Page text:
Column: Biomass plant would cut college’s carbon footprint

For the Valley News
Published: 8/27/2019 12:48:46 PM
Modified: 8/27/2019 12:48:45 PM

It is time someone spoke in support of Dartmouth College’s “Green Energy Project,” which would include a new biomass plant and hot water heating system.

The project has become a lightning rod for people who are concerned about the truck traffic, particulate emissions and climate impacts of the proposed project, as well as its impacts on New Hampshire and Vermont forests. The traffic and emissions issues can be addressed through optimal project design, and it is in everyone’s interest to see this done. Concerns about its impact on climate change and our forests are not based upon the careful analysis that has already been done on this subject.

The Manomet Study, produced by the Massachusetts Department of Energy Resources and the Manomet Center for Conservation Sciences in 2010, is a detailed analysis of the carbon impacts of using wood for energy in Massachusetts. The study concluded that modern biomass heat-only and co-generation plants are effective in achieving carbon neutrality within a roughly 25-year time horizon, whereas electricity generation from biomass requires about 100 years to reach carbon neutrality due to the low efficiency of biomass generating plants as compared with modern combined cycle gas-fired power plants.

Modern industrial-scale wood-fired boilers are typically 75% to 85% efficient, which is comparable to oil-fired boilers, whereas small wood-fired power stations are typically 20% to 25% efficient, as compared with 40% to 50% efficiency for large fossil fuel power stations. It should be noted that the Dartmouth project is also less than one-tenth the size, as measured by its wood consumption, of the smallest commercial biomass power station.

The proposed biomass plant will achieve a greatly reduced carbon footprint as compared with the current practice of burning No. 6 heating oil, and distributing heat with steam. The speed with which carbon neutrality is achieved depends, as the Manomet Study carefully analyzed, upon the care with which the forests are managed during regeneration. The Dartmouth Green Energy Project should sponsor public meetings in which forestry experts explain how improved forest management can increase carbon sequestration and what costs would be incurred and benefits, including jobs, generated as a result of improved forest management.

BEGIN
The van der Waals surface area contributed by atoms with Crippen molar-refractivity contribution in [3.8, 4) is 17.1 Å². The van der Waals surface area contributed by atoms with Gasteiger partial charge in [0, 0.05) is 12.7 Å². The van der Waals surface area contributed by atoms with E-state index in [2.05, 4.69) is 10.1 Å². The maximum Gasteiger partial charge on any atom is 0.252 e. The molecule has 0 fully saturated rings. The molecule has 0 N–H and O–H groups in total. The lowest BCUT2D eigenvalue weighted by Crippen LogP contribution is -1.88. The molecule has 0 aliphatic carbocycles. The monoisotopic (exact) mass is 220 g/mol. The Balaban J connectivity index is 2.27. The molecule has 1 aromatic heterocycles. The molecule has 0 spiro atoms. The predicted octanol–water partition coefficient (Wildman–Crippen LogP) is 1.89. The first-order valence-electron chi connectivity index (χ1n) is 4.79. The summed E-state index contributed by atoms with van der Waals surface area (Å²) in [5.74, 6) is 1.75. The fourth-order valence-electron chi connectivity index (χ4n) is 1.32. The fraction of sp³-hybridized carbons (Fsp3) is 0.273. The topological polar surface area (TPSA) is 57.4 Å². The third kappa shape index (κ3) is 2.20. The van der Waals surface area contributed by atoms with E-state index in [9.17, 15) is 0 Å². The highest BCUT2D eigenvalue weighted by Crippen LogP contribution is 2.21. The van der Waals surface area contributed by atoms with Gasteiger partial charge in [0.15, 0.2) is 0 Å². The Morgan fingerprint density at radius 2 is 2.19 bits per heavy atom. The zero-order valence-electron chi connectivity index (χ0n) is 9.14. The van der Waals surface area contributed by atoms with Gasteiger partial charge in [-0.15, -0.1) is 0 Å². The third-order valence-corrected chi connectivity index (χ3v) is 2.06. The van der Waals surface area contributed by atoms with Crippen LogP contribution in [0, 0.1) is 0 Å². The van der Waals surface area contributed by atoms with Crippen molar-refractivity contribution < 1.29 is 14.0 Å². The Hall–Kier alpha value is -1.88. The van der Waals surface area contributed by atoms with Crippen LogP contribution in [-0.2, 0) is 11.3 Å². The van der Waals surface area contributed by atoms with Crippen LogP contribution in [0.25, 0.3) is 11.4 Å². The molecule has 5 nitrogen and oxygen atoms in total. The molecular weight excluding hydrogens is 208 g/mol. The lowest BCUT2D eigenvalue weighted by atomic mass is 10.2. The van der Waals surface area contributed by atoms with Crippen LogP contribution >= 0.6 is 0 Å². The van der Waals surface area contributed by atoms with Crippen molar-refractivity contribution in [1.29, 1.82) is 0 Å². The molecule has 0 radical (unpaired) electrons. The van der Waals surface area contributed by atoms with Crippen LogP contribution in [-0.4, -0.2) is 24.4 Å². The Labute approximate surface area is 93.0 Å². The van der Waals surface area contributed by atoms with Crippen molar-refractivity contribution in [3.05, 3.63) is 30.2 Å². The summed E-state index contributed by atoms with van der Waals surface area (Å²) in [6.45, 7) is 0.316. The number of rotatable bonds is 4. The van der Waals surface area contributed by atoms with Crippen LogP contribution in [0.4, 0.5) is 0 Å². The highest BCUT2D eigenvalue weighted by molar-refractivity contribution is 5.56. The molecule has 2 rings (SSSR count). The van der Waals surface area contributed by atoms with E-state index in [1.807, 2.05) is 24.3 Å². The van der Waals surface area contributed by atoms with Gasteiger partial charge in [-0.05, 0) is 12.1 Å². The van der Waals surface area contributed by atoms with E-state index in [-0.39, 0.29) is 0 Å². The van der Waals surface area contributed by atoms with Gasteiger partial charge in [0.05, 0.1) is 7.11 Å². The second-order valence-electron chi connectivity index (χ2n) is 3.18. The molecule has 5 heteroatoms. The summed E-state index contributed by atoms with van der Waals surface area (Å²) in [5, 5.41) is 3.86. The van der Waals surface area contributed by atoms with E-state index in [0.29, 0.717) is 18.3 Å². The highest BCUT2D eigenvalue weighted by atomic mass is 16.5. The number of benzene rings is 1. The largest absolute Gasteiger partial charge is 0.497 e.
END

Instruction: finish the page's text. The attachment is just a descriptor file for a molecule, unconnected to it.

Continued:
Opponents of the project cite the use of solar energy and ground-coupled heat pumps as alternatives to the proposed biomass plant. They say Dartmouth can afford these options, which were determined to be five times as expensive as the current proposal. What they fail to acknowledge is that all options for reducing global warming require substantial investments in energy.

The first measure of the energy investment required by a particular option is its cost. If solar energy and ground-coupled heat pumps are many times more expensive than the current plan, then it is very likely that the carbon emissions from implementing these options are also greater, especially during construction. Just because Dartmouth College could afford to spend much more than the estimated $200 million cost of this project does not necessarily mean that the alternative would have a smaller carbon footprint.

Dartmouth has made an honest attempt to identify the most feasible solution for reducing its carbon footprint given the choice of technologies that are currently available. The college needs to be open with the critics in explaining what other options were considered and why they were rejected.

To build public support for the project, it should also quantify the impacts of the current situation in terms of the carbon and other potentially hazardous emissions from burning No. 6 oil so as to explain why the project is necessary. These impacts can be compared with much smaller emissions from the chipping and transportation of wood to the new biomass plant and the long-term economic benefits of using locally harvested biomass.

Carl Bielenberg, of Bradford, Vt., is the chief executive officer and chief technology officer of Village Industrial Power Inc., a Bradford-based startup company working to develop energy solutions for rural businesses and communities in sub-Saharan Africa. Its first product is a biomass-fueled steam power plant that uses agricultural waste to produce heat and power for crop processing. He is also the founder of The Better World Workshop.

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